Legacy of Exxon (2000)
Exxon said Monday that its fourth-quarter profit climbed 27 percent to $10.71 billion.
And with annual revenue of $371 billion -- an amount that exceeds Saudi Arabia's estimated gross domestic product in 2005 -- Exxon likely will dethrone Wal-Mart Stores Inc. from atop the Fortune 500 when it is released this spring. Wal-Mart, whose fiscal year runs through January, had $290.29 billion in revenue through December.
Exxon's results lifted the combined 2005 profits for the country's three largest integrated oil companies to more than $63 billion. ConocoPhillips said Wednesday that its fourth-quarter earnings rose 51 percent to $3.68 billion, and annual income climbed 66 percent to $13.53 billion. Two days later, Chevron Corp. said its fourth-quarter earnings rose 20 percent to $4.14 billion, while annual income jumped 6 percent to $14.1 billion.
For anyone stunned by the size of Exxon Mobil Corp.'s $36.13 billion profit in 2005 -- the highest ever for a U.S. company -- some Wall Street analysts have a message: There's more to come."Unless (energy) prices collapse, earnings in 2006 will make 2005 look like a cakewalk," Oppenheimer & Co. oil analyst Fadel Gheit.
...or not. From MSNBC, just four days ago:
It’s been nearly 17 years since the Exxon Valdez spilled 11 million gallons of crude oil along the Alaska coast in one of the country’s worst environmental disasters, and a jury’s $5 billion judgment against the company is still tied up in the courts.
Exxon Mobil Corp.’s appeal of that punishment was scheduled to be heard for the third time Friday afternoon in a federal appeals court in San Francisco.
In two previous appeals, the 9th U.S. Circuit Court of Appeals ordered U.S. District Judge H. Russel Holland of Anchorage to reduce the judgment against Exxon, saying it was unconstitutionally excessive.
Holland begrudgingly complied in 2002, reducing it to $4 billion. Exxon appealed, and Holland was ordered to revisit the decision again. He called Exxon’s actions “reprehensible,” and set the figure at $4.5 billion plus interest.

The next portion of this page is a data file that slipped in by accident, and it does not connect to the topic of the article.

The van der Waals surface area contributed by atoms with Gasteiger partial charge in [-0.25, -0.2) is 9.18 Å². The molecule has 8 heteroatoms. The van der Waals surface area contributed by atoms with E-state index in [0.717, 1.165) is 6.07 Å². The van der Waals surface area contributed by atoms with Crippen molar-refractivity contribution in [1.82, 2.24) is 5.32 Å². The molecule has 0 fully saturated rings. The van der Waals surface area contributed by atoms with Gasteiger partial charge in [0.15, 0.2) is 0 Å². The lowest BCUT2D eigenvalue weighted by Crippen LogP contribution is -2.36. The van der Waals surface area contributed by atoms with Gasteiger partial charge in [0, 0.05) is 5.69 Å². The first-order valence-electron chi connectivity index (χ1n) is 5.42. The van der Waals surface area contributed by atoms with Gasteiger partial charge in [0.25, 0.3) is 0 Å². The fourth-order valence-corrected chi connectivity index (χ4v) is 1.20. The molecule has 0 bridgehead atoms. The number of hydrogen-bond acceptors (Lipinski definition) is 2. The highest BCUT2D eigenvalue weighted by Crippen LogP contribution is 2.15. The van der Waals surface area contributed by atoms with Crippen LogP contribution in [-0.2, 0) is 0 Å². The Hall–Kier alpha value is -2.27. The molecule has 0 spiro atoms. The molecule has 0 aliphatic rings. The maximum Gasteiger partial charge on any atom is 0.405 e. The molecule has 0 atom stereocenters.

In the region itself, pockets of relatively fresh Exxon Valdez oil remain on shorelines as distant as Katmai National Park, about 300 miles from the site where the supertanker disgorged 11 million gallons of crude oil, according to government scientists who presented their studies at a conference this week in Anchorage.
“This stuff isn’t changing at all. It’s just the same kind of goo that got deposited there in 1989,” said Jeff Short, a National Oceanic and Atmospheric researcher.
According to the group that administers the settlement money paid by Exxon to the governments, only seven of 30 marine species, resources or services have recovered to pre-spill levels. Whether the spill is to blame and whether remnant oil is causing harm remains unsettled.
Exxon Gets Away with Murder (1990) by Sue Coe
And enjoy the ice while you can...
[Cartoon by Seppo Leinonen]
Perhaps, when the next presidential election rolls around, the American people should think long and hard about once again voting in many former oilmen to the highest offices in our government. Just a thought.
Culture of corruption? You bet. Fill 'er up...
But why just read blogs about Exxon when you can watch the movie?